"Becoming Enemies" Emerges from US-Iran Project
The first book from the Center's US-Iran project was published in May—Becoming Enemies: US-Iran Relations and the Iran-Iraq War, 1979-1988. Published by Rowman & Littlefield, the book is the work of five coauthors who are the key players in the project: James Blight and Janet Lang (University of Waterloo), Malcolm Byrne (National Security Archive), Hussein Banai (Occidental College), and the Center's John Tirman. Bruce Riedel, who advised President Clinton on US-Iran issues, contributed a foreword. The project is designed to bring together policy makers from the US, Iran, and elsewhere to explore in detail, often for the first time as a group, the key events in a difficult relationship. The project asks if there were missed opportunities to improve the relationship, and why. Later works will examine the period of reform and the 2001-2009 period. It is supported by the Carnegie Corporation of New York, the Arca Foundation, and an MIT alumnae family.
Urban Resilience: Cities Coping with Violence
Ordinary people show remarkable capacities for coping with and resisting violent actors in some of the world's most dangerous cities, a new study from the Center shows. "Urban Resilience in Situations of Chronic Violence," a two-year undertaking led by former MIT professor Diane Davis and Center executive director John Tirman, examined eight cities to answer questions about what adaptive strategies communities adopt in response to criminal and other forms of persistent violence. The study uncovers new insights into conditions of "positive" resilience, in which communities forge and utilize social relationships within their neighborhoods and negotiate productive relations with city and state officials, police, business leaders, and the like. Not all cities achieve this outcome, however.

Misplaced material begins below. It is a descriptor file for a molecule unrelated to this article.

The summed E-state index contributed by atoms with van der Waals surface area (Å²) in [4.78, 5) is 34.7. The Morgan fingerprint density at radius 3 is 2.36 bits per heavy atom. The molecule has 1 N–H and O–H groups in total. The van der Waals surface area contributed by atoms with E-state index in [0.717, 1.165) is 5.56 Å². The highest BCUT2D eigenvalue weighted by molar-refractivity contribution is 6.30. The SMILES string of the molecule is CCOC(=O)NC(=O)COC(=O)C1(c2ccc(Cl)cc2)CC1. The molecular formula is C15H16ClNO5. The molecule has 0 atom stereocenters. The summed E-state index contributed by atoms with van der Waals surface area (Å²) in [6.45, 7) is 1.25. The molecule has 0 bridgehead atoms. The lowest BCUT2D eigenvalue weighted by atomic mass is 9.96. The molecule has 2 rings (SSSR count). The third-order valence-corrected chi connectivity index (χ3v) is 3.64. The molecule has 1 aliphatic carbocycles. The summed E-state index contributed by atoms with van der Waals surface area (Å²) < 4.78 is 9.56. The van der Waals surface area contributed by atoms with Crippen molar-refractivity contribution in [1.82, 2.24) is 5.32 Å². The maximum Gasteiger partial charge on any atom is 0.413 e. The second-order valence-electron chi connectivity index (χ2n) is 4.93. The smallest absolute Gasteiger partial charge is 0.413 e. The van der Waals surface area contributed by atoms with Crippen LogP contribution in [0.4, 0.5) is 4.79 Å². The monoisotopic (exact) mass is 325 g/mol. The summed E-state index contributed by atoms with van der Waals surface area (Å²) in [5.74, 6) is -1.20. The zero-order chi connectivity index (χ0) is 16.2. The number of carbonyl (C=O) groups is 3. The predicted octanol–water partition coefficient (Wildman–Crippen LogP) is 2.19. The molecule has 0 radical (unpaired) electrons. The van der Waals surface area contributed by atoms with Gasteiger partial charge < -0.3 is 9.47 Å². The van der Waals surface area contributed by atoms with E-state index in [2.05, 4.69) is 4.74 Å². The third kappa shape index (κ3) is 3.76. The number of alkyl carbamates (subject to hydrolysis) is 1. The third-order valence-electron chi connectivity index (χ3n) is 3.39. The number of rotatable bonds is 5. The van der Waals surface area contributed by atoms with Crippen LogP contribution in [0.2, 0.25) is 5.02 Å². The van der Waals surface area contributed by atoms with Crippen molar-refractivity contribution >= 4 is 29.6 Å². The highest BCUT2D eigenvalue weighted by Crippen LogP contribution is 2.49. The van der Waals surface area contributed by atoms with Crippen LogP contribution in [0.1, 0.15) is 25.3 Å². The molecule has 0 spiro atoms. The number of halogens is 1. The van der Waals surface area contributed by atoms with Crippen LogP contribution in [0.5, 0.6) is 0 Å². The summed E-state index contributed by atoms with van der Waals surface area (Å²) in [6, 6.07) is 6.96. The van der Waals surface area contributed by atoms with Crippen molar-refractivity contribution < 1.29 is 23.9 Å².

MIT graduate students and researchers from the Graduate Institute of International and Development Studies in Geneva spent several weeks doing field research in Johannesburg, Kigali, Managua, Medellín, Mexico City, Nairobi, and São Paolo, with remote research on Karachi, under a grant from the US Agency for International Development. The 132-page main report was written by Diane Davis, now professor at Harvard's Graduate School of Design and a CIS Research Affiliate. Davis and Tirman presented findings to USAID and an audience of policy professionals at the Woodrow Wilson Center for International Scholars in July. The study will be discussed in several more forums, emphasizing its utility to practitioners—governments, NGOs, multilateral agencies, and others.
CIS Artist in Residence
The Center launched its first Artist in Residence Program. Joining MIT for one week in November was Kiana Hayeri. Hayeri is a young photojournalist whose work is represented by Reportage by Getty Images Emerging Talent. Hayeri grew up in Tehran but left in 2005 when she was 17 and moved to Toronto. She returned to Iran in 2010 to explore the dual lives of Iranian young women who are expected to behave a certain way in public yet behind closed doors act very much like her Canadian friends. Her CIS residency concluded with a public talk and viewing of her exhibit "Looking Beyond the Veil." Her work is on display at CIS and may be viewed during normal business hours.